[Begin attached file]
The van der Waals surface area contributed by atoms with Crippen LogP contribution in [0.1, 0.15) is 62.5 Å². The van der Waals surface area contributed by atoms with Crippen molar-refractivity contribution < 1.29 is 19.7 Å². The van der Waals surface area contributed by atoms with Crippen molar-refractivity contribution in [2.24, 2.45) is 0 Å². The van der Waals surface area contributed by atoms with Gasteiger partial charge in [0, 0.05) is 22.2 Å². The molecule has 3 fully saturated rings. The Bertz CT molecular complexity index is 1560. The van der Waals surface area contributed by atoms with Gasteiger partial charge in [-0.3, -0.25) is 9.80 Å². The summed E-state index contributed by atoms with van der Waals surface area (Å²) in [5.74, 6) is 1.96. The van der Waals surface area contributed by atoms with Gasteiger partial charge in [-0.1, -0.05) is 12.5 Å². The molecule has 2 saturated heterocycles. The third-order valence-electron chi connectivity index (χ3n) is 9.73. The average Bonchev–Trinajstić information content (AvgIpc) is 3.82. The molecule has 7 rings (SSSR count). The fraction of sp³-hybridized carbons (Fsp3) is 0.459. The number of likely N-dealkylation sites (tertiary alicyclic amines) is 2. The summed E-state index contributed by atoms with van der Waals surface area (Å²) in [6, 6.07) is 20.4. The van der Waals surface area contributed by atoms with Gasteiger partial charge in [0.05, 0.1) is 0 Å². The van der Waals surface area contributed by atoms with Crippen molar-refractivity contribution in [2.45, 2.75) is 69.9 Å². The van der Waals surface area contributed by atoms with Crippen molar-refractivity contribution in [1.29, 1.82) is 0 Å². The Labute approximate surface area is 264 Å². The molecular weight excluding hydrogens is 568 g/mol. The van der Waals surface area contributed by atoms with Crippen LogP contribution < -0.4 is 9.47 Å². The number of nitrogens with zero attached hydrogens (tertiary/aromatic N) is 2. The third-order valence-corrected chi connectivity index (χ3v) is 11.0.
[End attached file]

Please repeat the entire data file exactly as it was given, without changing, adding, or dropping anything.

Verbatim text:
The van der Waals surface area contributed by atoms with Crippen LogP contribution in [0.1, 0.15) is 62.5 Å². The van der Waals surface area contributed by atoms with Crippen molar-refractivity contribution < 1.29 is 19.7 Å². The van der Waals surface area contributed by atoms with Crippen molar-refractivity contribution in [2.24, 2.45) is 0 Å². The van der Waals surface area contributed by atoms with Gasteiger partial charge in [0, 0.05) is 22.2 Å². The molecule has 3 fully saturated rings. The Bertz CT molecular complexity index is 1560. The van der Waals surface area contributed by atoms with Gasteiger partial charge in [-0.3, -0.25) is 9.80 Å². The summed E-state index contributed by atoms with van der Waals surface area (Å²) in [5.74, 6) is 1.96. The van der Waals surface area contributed by atoms with Gasteiger partial charge in [-0.1, -0.05) is 12.5 Å². The molecule has 2 saturated heterocycles. The third-order valence-electron chi connectivity index (χ3n) is 9.73. The average Bonchev–Trinajstić information content (AvgIpc) is 3.82. The molecule has 7 rings (SSSR count). The fraction of sp³-hybridized carbons (Fsp3) is 0.459. The number of likely N-dealkylation sites (tertiary alicyclic amines) is 2. The summed E-state index contributed by atoms with van der Waals surface area (Å²) in [6, 6.07) is 20.4. The van der Waals surface area contributed by atoms with Gasteiger partial charge in [0.05, 0.1) is 0 Å². The van der Waals surface area contributed by atoms with Crippen molar-refractivity contribution in [2.45, 2.75) is 69.9 Å². The van der Waals surface area contributed by atoms with Crippen molar-refractivity contribution in [1.29, 1.82) is 0 Å². The Labute approximate surface area is 264 Å². The molecular weight excluding hydrogens is 568 g/mol. The van der Waals surface area contributed by atoms with Crippen LogP contribution < -0.4 is 9.47 Å². The number of nitrogens with zero attached hydrogens (tertiary/aromatic N) is 2. The third-order valence-corrected chi connectivity index (χ3v) is 11.0.